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  • Contributors

Daniel Greene is director of the Dr. William M. Scholl Center for American History and Culture at the Newberry Library in Chicago. His book, The Jewish Origins of Cultural Pluralism: The Menorah Association and American Diversity, is forthcoming from Indiana University Press.

Eli Lederhendler is the Stephen S. Wise Professor of American Jewish History and Institutions at The Hebrew University of Jerusalem, where he heads the Avraham Harman Institute of Contemporary Jewry. His most recent published work is Jewish Immigrants and American Capitalism, 1880-1920: From Caste to Class (2009).

Riv-Ellen Prell , an anthropologist, is professor of American studies at the University of Minnesota, where she is also affiliated with the Center for Jewish Studies. She is the editor, most recently, of Women Remaking American Judaism (2007), and is currently completing a book on the ways in which Jewish educational summer camps helped to shape American Jewish culture following World War II. She is the coeditor of this special issue.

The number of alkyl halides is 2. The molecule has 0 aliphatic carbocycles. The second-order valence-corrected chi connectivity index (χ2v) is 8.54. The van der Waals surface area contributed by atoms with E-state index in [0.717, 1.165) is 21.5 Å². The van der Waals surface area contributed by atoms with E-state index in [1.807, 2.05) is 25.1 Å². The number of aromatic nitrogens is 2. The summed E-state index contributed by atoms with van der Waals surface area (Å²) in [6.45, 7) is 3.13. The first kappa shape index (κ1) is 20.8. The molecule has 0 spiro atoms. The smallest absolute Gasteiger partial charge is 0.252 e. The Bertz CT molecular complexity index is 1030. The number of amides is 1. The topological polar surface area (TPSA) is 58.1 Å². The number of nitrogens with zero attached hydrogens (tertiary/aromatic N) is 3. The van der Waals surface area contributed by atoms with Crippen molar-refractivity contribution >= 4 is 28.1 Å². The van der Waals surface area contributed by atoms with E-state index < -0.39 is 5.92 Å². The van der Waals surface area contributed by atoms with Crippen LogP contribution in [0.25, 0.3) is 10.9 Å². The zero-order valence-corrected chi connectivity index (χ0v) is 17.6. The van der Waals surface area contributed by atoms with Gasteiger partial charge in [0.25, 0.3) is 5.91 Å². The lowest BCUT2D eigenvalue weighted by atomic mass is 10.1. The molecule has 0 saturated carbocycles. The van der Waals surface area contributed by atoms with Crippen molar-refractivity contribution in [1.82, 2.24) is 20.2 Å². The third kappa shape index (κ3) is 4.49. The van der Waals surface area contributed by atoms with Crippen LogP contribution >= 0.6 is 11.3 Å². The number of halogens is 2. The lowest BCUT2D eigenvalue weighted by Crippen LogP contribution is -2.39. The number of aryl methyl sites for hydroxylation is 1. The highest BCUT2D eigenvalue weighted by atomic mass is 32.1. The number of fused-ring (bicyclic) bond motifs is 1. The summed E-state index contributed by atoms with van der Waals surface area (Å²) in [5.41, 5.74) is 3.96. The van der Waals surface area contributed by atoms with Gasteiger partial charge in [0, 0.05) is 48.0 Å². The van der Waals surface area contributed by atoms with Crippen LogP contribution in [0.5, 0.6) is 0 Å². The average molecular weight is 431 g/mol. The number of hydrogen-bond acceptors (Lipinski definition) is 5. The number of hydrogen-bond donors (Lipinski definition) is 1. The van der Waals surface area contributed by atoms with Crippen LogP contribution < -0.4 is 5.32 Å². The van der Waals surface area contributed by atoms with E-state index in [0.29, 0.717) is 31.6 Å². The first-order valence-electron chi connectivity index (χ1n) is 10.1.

Yong Chen is associate professor of history and Asian American studies at the University of California at Irvine. He is the author of Chinese San Francisco, 1850-1943: A Transpacific Community (2000) and coeditor of New Perspectives on American History (2010), which was published in Chinese and English.

Evyatar Friesel is professor emeritus of modern Jewish history at The Hebrew University of Jerusalem. He is currently working on a study of Judeophobic trends in Europe.

Bethamie Horowitz, a sociopsychologist, is senior research scientist at New York University's Steinhardt School of Culture, Education, and Human Development. She has conducted extensive research about contemporary American Jewish demography, education, and identity.

Rachel Rubinstein is associate professor of American literature and Jewish studies at Hampshire College. She is the author of Members of the Tribe: Native America in the Jewish Imagination (2010). [End Page v]



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